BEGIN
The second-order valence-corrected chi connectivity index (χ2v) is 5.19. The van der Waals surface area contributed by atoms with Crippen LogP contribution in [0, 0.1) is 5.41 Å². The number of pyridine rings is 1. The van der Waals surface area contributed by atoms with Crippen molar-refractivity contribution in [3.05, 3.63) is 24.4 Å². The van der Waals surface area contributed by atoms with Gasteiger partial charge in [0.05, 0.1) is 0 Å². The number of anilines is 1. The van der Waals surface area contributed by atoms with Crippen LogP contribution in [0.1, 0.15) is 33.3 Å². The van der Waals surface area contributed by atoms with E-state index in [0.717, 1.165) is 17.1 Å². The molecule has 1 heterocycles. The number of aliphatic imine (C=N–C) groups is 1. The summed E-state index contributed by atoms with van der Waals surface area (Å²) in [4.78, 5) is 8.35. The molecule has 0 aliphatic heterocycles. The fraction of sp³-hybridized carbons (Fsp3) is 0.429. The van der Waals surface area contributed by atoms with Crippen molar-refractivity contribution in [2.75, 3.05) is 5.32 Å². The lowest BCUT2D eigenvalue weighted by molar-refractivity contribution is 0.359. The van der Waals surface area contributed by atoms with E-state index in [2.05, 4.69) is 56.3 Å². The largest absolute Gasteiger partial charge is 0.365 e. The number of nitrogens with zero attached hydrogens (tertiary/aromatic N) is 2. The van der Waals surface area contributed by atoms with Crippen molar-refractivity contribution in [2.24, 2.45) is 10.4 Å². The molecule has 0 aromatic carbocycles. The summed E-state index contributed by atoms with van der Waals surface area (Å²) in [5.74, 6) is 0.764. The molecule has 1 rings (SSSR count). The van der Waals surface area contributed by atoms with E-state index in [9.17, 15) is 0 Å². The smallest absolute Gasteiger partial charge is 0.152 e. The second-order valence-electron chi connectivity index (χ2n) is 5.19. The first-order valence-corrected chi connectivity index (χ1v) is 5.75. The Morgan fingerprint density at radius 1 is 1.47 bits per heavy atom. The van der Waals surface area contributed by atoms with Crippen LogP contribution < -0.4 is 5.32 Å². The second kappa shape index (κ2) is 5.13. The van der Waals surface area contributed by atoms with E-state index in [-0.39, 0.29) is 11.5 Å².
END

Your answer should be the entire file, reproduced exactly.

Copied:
The second-order valence-corrected chi connectivity index (χ2v) is 5.19. The van der Waals surface area contributed by atoms with Crippen LogP contribution in [0, 0.1) is 5.41 Å². The number of pyridine rings is 1. The van der Waals surface area contributed by atoms with Crippen molar-refractivity contribution in [3.05, 3.63) is 24.4 Å². The van der Waals surface area contributed by atoms with Gasteiger partial charge in [0.05, 0.1) is 0 Å². The number of anilines is 1. The van der Waals surface area contributed by atoms with Crippen LogP contribution in [0.1, 0.15) is 33.3 Å². The van der Waals surface area contributed by atoms with E-state index in [0.717, 1.165) is 17.1 Å². The molecule has 1 heterocycles. The number of aliphatic imine (C=N–C) groups is 1. The summed E-state index contributed by atoms with van der Waals surface area (Å²) in [4.78, 5) is 8.35. The molecule has 0 aliphatic heterocycles. The fraction of sp³-hybridized carbons (Fsp3) is 0.429. The van der Waals surface area contributed by atoms with Crippen molar-refractivity contribution in [2.75, 3.05) is 5.32 Å². The lowest BCUT2D eigenvalue weighted by molar-refractivity contribution is 0.359. The van der Waals surface area contributed by atoms with E-state index in [2.05, 4.69) is 56.3 Å². The largest absolute Gasteiger partial charge is 0.365 e. The number of nitrogens with zero attached hydrogens (tertiary/aromatic N) is 2. The van der Waals surface area contributed by atoms with Crippen molar-refractivity contribution in [2.24, 2.45) is 10.4 Å². The molecule has 0 aromatic carbocycles. The summed E-state index contributed by atoms with van der Waals surface area (Å²) in [5.74, 6) is 0.764. The molecule has 1 rings (SSSR count). The van der Waals surface area contributed by atoms with E-state index in [9.17, 15) is 0 Å². The smallest absolute Gasteiger partial charge is 0.152 e. The second-order valence-electron chi connectivity index (χ2n) is 5.19. The first-order valence-corrected chi connectivity index (χ1v) is 5.75. The Morgan fingerprint density at radius 1 is 1.47 bits per heavy atom. The van der Waals surface area contributed by atoms with Crippen LogP contribution < -0.4 is 5.32 Å². The second kappa shape index (κ2) is 5.13. The van der Waals surface area contributed by atoms with E-state index in [-0.39, 0.29) is 11.5 Å².